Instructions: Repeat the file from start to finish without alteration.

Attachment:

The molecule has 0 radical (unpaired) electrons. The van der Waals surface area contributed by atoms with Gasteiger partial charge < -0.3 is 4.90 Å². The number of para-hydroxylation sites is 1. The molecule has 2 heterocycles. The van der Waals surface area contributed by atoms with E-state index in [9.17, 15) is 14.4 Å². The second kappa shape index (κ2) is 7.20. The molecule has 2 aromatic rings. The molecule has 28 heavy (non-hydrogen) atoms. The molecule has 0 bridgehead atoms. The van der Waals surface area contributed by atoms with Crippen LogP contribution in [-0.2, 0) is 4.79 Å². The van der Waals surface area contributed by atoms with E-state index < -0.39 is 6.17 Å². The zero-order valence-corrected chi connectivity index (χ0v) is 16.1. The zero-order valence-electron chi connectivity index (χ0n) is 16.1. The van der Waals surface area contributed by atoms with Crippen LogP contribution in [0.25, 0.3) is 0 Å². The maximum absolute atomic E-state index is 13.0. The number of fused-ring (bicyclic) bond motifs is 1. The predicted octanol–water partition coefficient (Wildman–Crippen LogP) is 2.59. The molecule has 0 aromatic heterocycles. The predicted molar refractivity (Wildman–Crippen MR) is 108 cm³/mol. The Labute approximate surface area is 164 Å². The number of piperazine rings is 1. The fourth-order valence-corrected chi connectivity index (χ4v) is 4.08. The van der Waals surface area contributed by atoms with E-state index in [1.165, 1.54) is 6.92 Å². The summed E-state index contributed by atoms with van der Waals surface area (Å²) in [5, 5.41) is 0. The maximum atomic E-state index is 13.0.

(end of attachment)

The molecule has 0 radical (unpaired) electrons. The van der Waals surface area contributed by atoms with Gasteiger partial charge < -0.3 is 4.90 Å². The number of para-hydroxylation sites is 1. The molecule has 2 heterocycles. The van der Waals surface area contributed by atoms with E-state index in [9.17, 15) is 14.4 Å². The second kappa shape index (κ2) is 7.20. The molecule has 2 aromatic rings. The molecule has 28 heavy (non-hydrogen) atoms. The molecule has 0 bridgehead atoms. The van der Waals surface area contributed by atoms with Crippen LogP contribution in [-0.2, 0) is 4.79 Å². The van der Waals surface area contributed by atoms with E-state index < -0.39 is 6.17 Å². The zero-order valence-corrected chi connectivity index (χ0v) is 16.1. The zero-order valence-electron chi connectivity index (χ0n) is 16.1. The van der Waals surface area contributed by atoms with Crippen LogP contribution in [0.25, 0.3) is 0 Å². The maximum absolute atomic E-state index is 13.0. The number of fused-ring (bicyclic) bond motifs is 1. The predicted octanol–water partition coefficient (Wildman–Crippen LogP) is 2.59. The molecule has 0 aromatic heterocycles. The predicted molar refractivity (Wildman–Crippen MR) is 108 cm³/mol. The Labute approximate surface area is 164 Å². The number of piperazine rings is 1. The fourth-order valence-corrected chi connectivity index (χ4v) is 4.08. The van der Waals surface area contributed by atoms with E-state index in [1.165, 1.54) is 6.92 Å². The summed E-state index contributed by atoms with van der Waals surface area (Å²) in [5, 5.41) is 0. The maximum atomic E-state index is 13.0.